Putting Your Bed in the Bed . . . of a Truck: Living Out of a Pick-Up

If you have a pick-up truck instead of an SUV, you have space enough to live in, but you will have to take some extra steps (and incur extra costs) to convert the bed of the truck into a living space. The benefit to a truck over an SUV, though, is that you will have more living space in almost every case. It’s also much easier to take a truck off-road, so if you want to live out of a vehicle while you travel and explore, a truck is probably the better option.

And while mid-size SUVs can haul small campers, trucks can haul bigger ones (up to and including tiny houses on wheels if you have a full-size truck), making a truck a better place to start if you plan on upgrading to a larger accommodation down the road.

Note: This section is about people living stealthily in the back of their truck with no more than a camper shell over the bed. There is a separate post, in the camper section, about truck slide-ins.

Think you can’t afford to buy a camper shell for your truck? Paul Elkins, who made a bicycle camper from corrugated plastic campaign signs, is back—this time with a truck camper shell made from corrugated plastic. Anyone can make one with some large signs (or purchased panels) and a small bit of scrap wood and basic hand tools.

Although he doesn’t have it inside this topper, you can use the silver bubble wrap insulation (he uses it in the bike camper) to help insulate the topper and also keep any light from inside showing out (making it stealth). You could put a window cutout in the topper, next to the cab, to allow you to access the inside of the cab for storage or as an emergency exit. And you can build it out more fully inside the bed, the way other people have theirs set up for long-term living. In the bike camper, Paul used the corrugated plastic and zip ties to make shelves and drawers, so don’t throw away your scraps; you can use them to build storage containers to fit around the wheel well and other equipment, and you only need an exact-o knife to do it.

And if you’re somewhere where you don’t have to be stealth, like a campground, Paul has a way to attach a tarp to the back of the topper to make a porch or an enclosed space for a shower.

His website has some still pictures that show the wood framing of the door and the inside better: https://elkinsdiy.com/coro-truck-canopy/

This tidy build is really setup for camping, not living in, but with the addition of a console down the side of the truck, you could have space enough for cooking inside the truck (or you could have a pull out kitchen like in the minivan video for cooking outside). Very little skill is needed to build this and the costs are low if you already have a medium-size (or larger) truck with a camper top.

This truck build features a high-top shell, which allows most people to have an adequate amount of headspace to sit up on a bed. It also shows how the carpentry bits were achieved. It doesn’t require a whole lot of carpentry, especially if you want to leave out the rear wall. There was room to add more insulation, which I would definitely suggest if you are going to be living in the truck for a while, and especially if you are somewhere cold (although insulation will also keep the temperature a bit lower during the day in the summer, too).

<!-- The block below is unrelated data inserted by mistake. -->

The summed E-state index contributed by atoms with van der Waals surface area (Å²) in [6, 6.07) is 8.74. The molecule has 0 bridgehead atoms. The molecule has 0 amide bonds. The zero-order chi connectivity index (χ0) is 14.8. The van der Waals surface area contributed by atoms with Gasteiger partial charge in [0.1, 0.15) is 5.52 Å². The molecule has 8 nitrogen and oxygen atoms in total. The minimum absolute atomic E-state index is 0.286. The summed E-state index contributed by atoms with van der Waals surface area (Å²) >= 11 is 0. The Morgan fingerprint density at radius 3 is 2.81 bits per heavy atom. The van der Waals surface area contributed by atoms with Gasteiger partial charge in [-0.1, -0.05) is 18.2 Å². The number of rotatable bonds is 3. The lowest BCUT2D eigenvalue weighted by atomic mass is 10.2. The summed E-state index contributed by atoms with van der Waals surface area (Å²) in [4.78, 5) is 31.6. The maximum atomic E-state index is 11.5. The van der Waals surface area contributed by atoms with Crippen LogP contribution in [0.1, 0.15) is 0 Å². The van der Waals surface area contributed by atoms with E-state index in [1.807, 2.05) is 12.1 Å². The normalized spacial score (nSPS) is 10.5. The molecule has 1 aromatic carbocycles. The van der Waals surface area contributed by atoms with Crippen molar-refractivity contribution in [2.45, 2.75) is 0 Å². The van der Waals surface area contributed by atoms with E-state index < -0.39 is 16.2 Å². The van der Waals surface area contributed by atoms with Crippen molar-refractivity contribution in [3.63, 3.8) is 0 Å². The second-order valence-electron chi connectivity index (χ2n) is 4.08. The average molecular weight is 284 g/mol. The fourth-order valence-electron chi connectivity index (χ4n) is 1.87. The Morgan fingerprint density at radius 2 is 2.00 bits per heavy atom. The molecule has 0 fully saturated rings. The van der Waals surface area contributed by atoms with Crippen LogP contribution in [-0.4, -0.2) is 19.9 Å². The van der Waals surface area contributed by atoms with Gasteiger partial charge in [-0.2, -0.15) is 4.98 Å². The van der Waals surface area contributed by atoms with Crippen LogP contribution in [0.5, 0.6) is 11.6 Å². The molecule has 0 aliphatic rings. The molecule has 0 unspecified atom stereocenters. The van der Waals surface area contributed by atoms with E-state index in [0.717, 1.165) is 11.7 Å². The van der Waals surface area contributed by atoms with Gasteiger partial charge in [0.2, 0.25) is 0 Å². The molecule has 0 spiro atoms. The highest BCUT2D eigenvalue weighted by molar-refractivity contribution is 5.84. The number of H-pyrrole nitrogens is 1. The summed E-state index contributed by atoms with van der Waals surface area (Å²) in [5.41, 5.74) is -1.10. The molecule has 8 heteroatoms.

She has it decorated to make it feel homey, which is important if you’re going to be living in the space for a while. Right now she has her table set up to be decorative, but there is room to store a small stove and cooking implements on it. There’s also room for a water tank next to the door and you can probably squeeze a generator in there somewhere as well (it might have to ride in the cab and run the electrical cords through the back window). Bedding can be stored behind the couch during the day and plastic bins under the couch can hold clothing and toiletries.

This more robust truck build requires quite a bit of skill, as it features a serious electrical set-up, plumbing, and custom woodworking, but it has pretty much everything you could want in a mobile living space. The cost for materials was $5,000, or about what you would pay for a decent small used camper. The benefit of this buildout over a camper is that you don’t have a trailer to have to park, or haul through a busy city, and you can stealth camp in this.

Don’t have a truck or it’s not your preferred vehicle? Check out this post which explores all the other personal vehicles it’s possible to live out of: Driven By Savings: Living, Working, and Traveling in Your Personal Vehicle

Want to be a nomad, but living out of something as small as a personal vehicle is not your cup of tea? There are many more options available here: On the Road Again – Exploring Nomadic Housing Options

Vanonomics: Mastering Minivan Living to Save Big and Travel

Transform your minivan into a cozy home-on-wheels. Get ideas for cheap, no-build options up to custom DIY carpentry to maximize space and functionality.

Converting a Conversion Van Into a Mini-Camper for Full-Time Living

Uncover the art of converting conversion vans into tiny homes. Explore budget-friendly DIY builds for a mobile living experience that combines creativity and affordability.

Leave a Reply

Your email address will not be published. Required fields are marked *